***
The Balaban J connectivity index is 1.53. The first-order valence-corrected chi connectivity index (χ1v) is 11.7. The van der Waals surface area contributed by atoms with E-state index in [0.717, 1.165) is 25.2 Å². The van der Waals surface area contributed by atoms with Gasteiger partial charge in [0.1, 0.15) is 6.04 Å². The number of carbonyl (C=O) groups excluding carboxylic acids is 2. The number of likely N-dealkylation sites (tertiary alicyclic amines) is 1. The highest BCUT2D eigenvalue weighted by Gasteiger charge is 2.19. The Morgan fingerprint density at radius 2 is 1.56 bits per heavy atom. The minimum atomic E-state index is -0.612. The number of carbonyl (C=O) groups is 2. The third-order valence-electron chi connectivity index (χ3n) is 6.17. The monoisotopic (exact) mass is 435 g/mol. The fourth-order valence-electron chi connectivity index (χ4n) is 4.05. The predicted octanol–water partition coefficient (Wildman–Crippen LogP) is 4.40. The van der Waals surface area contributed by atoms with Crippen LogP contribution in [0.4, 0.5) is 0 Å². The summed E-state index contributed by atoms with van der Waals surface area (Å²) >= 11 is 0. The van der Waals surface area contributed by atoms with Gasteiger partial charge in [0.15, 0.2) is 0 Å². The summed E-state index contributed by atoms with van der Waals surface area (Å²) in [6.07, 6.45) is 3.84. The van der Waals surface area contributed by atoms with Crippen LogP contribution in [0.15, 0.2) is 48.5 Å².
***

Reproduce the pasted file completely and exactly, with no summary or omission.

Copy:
The Balaban J connectivity index is 1.53. The first-order valence-corrected chi connectivity index (χ1v) is 11.7. The van der Waals surface area contributed by atoms with E-state index in [0.717, 1.165) is 25.2 Å². The van der Waals surface area contributed by atoms with Gasteiger partial charge in [0.1, 0.15) is 6.04 Å². The number of carbonyl (C=O) groups excluding carboxylic acids is 2. The number of likely N-dealkylation sites (tertiary alicyclic amines) is 1. The highest BCUT2D eigenvalue weighted by Gasteiger charge is 2.19. The Morgan fingerprint density at radius 2 is 1.56 bits per heavy atom. The minimum atomic E-state index is -0.612. The number of carbonyl (C=O) groups is 2. The third-order valence-electron chi connectivity index (χ3n) is 6.17. The monoisotopic (exact) mass is 435 g/mol. The fourth-order valence-electron chi connectivity index (χ4n) is 4.05. The predicted octanol–water partition coefficient (Wildman–Crippen LogP) is 4.40. The van der Waals surface area contributed by atoms with Crippen LogP contribution in [0.4, 0.5) is 0 Å². The summed E-state index contributed by atoms with van der Waals surface area (Å²) >= 11 is 0. The van der Waals surface area contributed by atoms with Gasteiger partial charge in [0.15, 0.2) is 0 Å². The summed E-state index contributed by atoms with van der Waals surface area (Å²) in [6.07, 6.45) is 3.84. The van der Waals surface area contributed by atoms with Crippen LogP contribution in [0.15, 0.2) is 48.5 Å².